Pacific Bonsai Museum – Federal Way, Washington - Atlas Obscura

Pacific Bonsai Museum

A comprehensive collection of bonsai set in a beautiful campus. 


The Pacific Bonsai Museum is a unique museum located on the historic Weyerhauser Campus in the unassuming forest town of Federal Way. One of only a few public museums in the world solely dedicated to bonsai, the collection features over 150 different types of trees.

The family-owned Weyerhaeuser Company opened the bonsai collection in 1989. Established to symbolize the Weyerhaeuser’s family commitment to its community and forest, the collection premiered the same time as the Washington State Centennial celebration. 

Bonsai, Japanese for “planting in a container,” is an art that uses cultivation techniques to produce small trees that mimic larger-scale ones, in shallow spaces. Some of the trees in the collection are located in an indoor conservatory, but the majority of them are in individual outdoor spaces.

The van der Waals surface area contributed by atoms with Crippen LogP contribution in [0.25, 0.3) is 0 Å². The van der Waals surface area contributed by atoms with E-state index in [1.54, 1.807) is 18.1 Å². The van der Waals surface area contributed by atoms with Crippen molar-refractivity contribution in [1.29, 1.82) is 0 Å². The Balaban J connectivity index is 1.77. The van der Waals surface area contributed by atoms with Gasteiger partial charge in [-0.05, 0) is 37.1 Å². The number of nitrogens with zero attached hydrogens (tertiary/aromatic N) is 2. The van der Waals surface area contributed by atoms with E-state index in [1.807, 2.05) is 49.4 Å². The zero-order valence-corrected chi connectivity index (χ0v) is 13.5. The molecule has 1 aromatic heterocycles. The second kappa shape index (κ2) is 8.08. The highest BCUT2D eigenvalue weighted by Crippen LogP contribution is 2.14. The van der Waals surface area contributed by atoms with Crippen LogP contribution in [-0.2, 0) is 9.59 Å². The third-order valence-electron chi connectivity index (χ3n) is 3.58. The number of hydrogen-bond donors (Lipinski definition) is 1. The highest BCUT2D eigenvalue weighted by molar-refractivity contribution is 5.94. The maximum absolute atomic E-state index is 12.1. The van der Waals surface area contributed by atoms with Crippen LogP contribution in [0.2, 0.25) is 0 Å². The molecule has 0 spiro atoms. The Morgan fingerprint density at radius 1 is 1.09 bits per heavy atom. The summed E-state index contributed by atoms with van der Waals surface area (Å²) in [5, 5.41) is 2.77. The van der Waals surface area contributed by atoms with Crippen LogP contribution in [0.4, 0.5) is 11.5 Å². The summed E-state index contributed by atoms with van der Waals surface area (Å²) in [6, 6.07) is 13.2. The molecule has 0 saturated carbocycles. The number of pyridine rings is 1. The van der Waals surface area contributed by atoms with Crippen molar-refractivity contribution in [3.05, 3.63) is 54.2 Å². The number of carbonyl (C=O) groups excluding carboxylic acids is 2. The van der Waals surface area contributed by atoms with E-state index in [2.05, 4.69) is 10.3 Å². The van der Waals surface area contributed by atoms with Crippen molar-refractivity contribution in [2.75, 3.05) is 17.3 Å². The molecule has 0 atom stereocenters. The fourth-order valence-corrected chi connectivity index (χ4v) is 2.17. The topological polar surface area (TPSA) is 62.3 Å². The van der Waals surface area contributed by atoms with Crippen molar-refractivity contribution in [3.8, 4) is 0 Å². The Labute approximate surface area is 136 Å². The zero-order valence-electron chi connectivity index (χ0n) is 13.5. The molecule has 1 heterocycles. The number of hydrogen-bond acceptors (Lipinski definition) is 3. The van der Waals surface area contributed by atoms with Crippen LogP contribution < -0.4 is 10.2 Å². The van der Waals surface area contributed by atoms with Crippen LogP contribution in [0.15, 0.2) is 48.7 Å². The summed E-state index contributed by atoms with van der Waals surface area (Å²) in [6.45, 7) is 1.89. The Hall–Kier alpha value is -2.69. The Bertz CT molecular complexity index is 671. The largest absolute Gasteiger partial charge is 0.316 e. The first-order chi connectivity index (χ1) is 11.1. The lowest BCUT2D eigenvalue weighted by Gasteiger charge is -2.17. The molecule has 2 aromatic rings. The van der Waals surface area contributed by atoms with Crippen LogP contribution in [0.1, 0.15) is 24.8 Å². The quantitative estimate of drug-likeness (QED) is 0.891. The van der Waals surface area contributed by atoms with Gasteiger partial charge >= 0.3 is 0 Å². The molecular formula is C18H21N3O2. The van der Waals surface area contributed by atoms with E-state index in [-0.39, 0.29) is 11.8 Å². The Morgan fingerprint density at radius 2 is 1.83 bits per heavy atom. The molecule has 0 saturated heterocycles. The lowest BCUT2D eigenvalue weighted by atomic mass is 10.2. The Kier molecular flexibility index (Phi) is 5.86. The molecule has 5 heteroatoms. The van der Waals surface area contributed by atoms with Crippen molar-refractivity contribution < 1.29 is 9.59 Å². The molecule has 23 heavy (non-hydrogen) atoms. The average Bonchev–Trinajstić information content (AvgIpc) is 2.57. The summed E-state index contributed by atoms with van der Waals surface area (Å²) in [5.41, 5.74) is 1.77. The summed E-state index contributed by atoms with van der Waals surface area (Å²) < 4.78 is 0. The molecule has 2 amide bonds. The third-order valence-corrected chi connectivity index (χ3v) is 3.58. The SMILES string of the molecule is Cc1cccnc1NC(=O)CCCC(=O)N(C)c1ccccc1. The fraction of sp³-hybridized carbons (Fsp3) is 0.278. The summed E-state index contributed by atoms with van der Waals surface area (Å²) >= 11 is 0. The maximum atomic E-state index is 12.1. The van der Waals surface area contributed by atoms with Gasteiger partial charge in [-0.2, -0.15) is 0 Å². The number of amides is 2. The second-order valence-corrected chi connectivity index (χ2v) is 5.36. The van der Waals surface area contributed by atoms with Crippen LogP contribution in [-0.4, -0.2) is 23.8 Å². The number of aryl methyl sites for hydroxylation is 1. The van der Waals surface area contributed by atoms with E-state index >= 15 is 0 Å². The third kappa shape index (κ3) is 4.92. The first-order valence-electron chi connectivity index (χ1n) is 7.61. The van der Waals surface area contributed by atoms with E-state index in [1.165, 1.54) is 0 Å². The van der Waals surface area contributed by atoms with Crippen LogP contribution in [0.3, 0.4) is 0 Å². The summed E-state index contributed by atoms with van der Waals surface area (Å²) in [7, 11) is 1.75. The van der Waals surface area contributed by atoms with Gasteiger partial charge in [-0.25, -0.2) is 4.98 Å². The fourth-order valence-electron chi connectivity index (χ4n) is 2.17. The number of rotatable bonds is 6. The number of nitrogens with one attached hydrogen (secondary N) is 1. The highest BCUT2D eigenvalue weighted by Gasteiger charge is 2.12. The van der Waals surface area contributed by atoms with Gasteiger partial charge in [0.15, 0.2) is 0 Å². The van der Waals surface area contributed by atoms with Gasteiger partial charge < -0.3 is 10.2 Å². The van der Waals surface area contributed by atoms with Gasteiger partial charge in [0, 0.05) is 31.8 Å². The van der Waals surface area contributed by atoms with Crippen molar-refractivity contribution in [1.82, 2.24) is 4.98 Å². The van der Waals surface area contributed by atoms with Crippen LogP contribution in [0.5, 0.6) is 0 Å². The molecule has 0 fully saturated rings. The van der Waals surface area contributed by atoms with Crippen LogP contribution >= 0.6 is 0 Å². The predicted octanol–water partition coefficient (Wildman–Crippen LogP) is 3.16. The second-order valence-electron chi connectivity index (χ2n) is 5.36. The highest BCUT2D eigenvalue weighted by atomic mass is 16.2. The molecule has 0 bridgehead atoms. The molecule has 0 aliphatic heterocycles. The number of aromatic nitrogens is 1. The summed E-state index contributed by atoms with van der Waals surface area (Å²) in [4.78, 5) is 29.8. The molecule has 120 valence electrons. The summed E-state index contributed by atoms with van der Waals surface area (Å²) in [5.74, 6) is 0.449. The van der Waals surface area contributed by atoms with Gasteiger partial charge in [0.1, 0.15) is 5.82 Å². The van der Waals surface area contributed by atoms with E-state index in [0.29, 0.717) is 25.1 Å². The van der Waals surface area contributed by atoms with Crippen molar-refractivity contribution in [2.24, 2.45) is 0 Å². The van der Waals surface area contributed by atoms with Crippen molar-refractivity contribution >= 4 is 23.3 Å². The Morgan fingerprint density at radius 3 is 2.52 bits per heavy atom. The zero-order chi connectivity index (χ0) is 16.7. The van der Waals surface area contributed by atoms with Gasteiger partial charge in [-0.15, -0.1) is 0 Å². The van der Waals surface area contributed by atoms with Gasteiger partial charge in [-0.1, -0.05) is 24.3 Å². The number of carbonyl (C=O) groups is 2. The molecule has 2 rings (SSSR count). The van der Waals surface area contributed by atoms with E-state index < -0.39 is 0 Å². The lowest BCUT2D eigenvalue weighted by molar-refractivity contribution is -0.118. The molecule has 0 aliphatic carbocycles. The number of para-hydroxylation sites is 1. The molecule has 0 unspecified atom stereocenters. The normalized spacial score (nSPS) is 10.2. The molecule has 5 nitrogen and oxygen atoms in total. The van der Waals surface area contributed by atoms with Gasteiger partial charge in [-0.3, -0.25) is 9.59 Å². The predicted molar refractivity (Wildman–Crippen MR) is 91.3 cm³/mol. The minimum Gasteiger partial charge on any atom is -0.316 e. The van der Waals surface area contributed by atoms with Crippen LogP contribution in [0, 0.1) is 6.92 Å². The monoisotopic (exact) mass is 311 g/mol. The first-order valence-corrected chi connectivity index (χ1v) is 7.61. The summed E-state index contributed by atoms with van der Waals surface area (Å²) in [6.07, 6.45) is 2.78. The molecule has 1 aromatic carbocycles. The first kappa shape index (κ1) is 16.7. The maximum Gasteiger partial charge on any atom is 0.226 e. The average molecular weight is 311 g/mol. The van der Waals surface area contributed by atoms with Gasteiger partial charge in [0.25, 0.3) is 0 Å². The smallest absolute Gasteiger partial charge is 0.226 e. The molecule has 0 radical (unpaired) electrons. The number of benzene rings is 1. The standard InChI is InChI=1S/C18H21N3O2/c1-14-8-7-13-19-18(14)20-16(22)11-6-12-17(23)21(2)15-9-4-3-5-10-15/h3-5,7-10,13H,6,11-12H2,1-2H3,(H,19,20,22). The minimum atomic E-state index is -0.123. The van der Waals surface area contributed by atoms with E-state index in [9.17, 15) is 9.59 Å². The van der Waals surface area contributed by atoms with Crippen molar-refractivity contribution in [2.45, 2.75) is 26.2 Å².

The bonsai hail from all over the world, including the United States, Japan, Korea, China, Canada, and Taiwan. The Pacific Bonsai Museum is now the most diverse public collection of bonsai in North America, with some of the trees dating back to the 1500s. Exhibits happen on rotation, highlighting sixty different tree species at a time depending on the season. In 2013, the entire collection was gifted to a non-profit and was renamed to the Pacific Bonsai Museum. 


Know Before You Go

To get to the museum, drive into the old Weyerhauser campus, entering Weyerhauser Road from S. 336th St. or Weyerhauser Way South. Drive past the forest and lake. There is a Rhododendron Botanical Garden adjacent to the Pacific Bonsai Museum. Please note that admission into the museum is by recommended donation, and the museum is closed on Mondays.

In partnership with KAYAK

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